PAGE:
I was listening to a discussion the other day on NPR’s Talk of the Nation with two black pastors on the subject of “Black Liberation Theology”. I was intrigued at first by one claiming, of course, a specious antiquity for “BLT”, asserting that European Christianity corrupted the Gospel and “sanitized” it of its revolutionary message, yada, yada, yada; but I was astounded when no more than ten minutes later, a caller expressing her difficulty feeling accepted in a black Full-Gospel church because she was a lesbian (it was clear she felt the church should accept her on the basis of a shared experience of oppression), the pastor, disavowing the “prophetic” role whose mantle he had worn into the interview, coolly averred to disagree and admonished her not to change the church but, with the hundreds of churches out there, “find (one) that teaches what (she) believe(s).”
How easy it was for him to rather concede the pretense of authority than to address a contradiction he can’t negotiate: fearing the charge of bigotry, he resorts to the argument of plurality–an unassailable modern virtue, like ‘change’. Not that we buy it, but this is an argument deeply engrained in our shared experience and finds an easy purchase.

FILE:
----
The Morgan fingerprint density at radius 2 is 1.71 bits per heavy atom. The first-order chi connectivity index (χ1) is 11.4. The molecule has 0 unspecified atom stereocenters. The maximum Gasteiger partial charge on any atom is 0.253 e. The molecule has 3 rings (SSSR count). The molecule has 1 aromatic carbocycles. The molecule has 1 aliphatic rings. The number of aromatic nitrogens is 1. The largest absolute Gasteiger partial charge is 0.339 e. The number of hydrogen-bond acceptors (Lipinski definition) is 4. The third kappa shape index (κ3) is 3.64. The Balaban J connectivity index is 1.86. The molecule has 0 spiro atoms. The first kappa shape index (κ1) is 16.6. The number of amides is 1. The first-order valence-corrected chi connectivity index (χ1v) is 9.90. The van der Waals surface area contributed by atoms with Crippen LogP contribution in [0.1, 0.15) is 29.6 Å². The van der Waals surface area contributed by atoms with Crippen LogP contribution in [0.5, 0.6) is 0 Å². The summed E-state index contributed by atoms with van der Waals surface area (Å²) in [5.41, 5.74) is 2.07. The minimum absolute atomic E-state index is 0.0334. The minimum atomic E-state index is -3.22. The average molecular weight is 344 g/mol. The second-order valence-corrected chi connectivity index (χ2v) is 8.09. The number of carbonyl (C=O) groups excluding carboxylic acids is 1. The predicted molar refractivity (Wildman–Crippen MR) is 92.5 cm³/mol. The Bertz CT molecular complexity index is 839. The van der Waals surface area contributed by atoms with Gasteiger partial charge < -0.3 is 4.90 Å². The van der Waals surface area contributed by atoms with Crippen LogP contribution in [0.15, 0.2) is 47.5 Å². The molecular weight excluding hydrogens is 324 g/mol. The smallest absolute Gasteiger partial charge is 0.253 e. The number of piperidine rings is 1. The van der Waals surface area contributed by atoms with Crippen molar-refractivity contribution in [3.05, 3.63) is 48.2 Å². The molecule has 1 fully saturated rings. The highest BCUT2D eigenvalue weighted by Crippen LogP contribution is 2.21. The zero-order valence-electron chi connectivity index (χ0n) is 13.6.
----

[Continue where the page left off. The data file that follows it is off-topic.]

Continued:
What more disturbs me is that our society broadly has, in absorbing the contradictions of Protestantism, entirely conceded the notion of authority to collective will, elevating its expression in turn to the Pantheon of our highest ideals. Perhaps if we can hope to resurrect a true sense of authority, that imposes duties and obligations upon us as a matter of right, good sense, and honor, as well as secures our rights and freedoms, we might find a way to pick free the knots of confusion which bind us to the persuasion of self-serving and often malicious forces. This to me is part of a larger set of questions: Is it too much to question the presumptive right to withdraw allegiance expressed in the Declaration of Independence, for example? What prejudices do we absorb in taking it for granted? Are the arguments advanced sufficient for a Catholic? The history of the Reformation is replete with questions of the duty of Catholics toward due authority and the conditions under which it is duly withdrawn. Does anyone want to explore how our society manifests the way these conflicts resolved?
Anyway, I was hoping someone could place for me the Martin Luther quote in answer to a presumed objection to the effect of: “tell them, ‘because Dr. Luther said so…’”